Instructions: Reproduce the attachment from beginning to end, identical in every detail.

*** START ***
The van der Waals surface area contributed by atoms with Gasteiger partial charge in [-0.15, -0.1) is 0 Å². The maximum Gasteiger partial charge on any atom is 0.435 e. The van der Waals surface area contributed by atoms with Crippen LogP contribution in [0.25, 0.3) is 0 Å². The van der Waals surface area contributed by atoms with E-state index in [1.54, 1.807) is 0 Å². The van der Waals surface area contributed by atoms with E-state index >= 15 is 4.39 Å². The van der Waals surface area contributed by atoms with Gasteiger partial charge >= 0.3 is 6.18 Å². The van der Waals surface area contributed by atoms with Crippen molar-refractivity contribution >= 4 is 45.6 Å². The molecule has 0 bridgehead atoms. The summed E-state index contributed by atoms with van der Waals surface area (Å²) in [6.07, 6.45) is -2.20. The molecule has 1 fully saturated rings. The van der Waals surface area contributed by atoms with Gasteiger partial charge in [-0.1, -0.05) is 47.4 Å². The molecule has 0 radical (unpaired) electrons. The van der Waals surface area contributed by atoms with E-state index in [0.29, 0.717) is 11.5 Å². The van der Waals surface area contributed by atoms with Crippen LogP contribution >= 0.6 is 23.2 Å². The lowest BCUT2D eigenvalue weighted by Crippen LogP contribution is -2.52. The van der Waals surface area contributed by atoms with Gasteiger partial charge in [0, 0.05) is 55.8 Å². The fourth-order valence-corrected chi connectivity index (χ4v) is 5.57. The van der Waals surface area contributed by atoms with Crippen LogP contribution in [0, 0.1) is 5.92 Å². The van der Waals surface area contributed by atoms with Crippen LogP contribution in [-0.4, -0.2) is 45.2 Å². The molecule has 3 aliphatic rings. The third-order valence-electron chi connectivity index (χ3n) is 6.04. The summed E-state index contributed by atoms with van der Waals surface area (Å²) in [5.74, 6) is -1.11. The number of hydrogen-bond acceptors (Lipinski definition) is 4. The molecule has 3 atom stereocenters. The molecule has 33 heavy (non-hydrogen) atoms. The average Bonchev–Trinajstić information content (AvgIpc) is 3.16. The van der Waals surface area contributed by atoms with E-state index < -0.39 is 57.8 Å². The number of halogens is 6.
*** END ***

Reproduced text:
The van der Waals surface area contributed by atoms with Gasteiger partial charge in [-0.15, -0.1) is 0 Å². The maximum Gasteiger partial charge on any atom is 0.435 e. The van der Waals surface area contributed by atoms with Crippen LogP contribution in [0.25, 0.3) is 0 Å². The van der Waals surface area contributed by atoms with E-state index in [1.54, 1.807) is 0 Å². The van der Waals surface area contributed by atoms with E-state index >= 15 is 4.39 Å². The van der Waals surface area contributed by atoms with Gasteiger partial charge >= 0.3 is 6.18 Å². The van der Waals surface area contributed by atoms with Crippen molar-refractivity contribution >= 4 is 45.6 Å². The molecule has 0 bridgehead atoms. The summed E-state index contributed by atoms with van der Waals surface area (Å²) in [6.07, 6.45) is -2.20. The molecule has 1 fully saturated rings. The van der Waals surface area contributed by atoms with Gasteiger partial charge in [-0.1, -0.05) is 47.4 Å². The molecule has 0 radical (unpaired) electrons. The van der Waals surface area contributed by atoms with E-state index in [0.29, 0.717) is 11.5 Å². The van der Waals surface area contributed by atoms with Crippen LogP contribution >= 0.6 is 23.2 Å². The lowest BCUT2D eigenvalue weighted by Crippen LogP contribution is -2.52. The van der Waals surface area contributed by atoms with Gasteiger partial charge in [0, 0.05) is 55.8 Å². The fourth-order valence-corrected chi connectivity index (χ4v) is 5.57. The van der Waals surface area contributed by atoms with Crippen LogP contribution in [0, 0.1) is 5.92 Å². The van der Waals surface area contributed by atoms with Crippen LogP contribution in [-0.4, -0.2) is 45.2 Å². The molecule has 3 aliphatic rings. The third-order valence-electron chi connectivity index (χ3n) is 6.04. The summed E-state index contributed by atoms with van der Waals surface area (Å²) in [5.74, 6) is -1.11. The number of hydrogen-bond acceptors (Lipinski definition) is 4. The molecule has 3 atom stereocenters. The molecule has 33 heavy (non-hydrogen) atoms. The average Bonchev–Trinajstić information content (AvgIpc) is 3.16. The van der Waals surface area contributed by atoms with E-state index < -0.39 is 57.8 Å². The number of halogens is 6.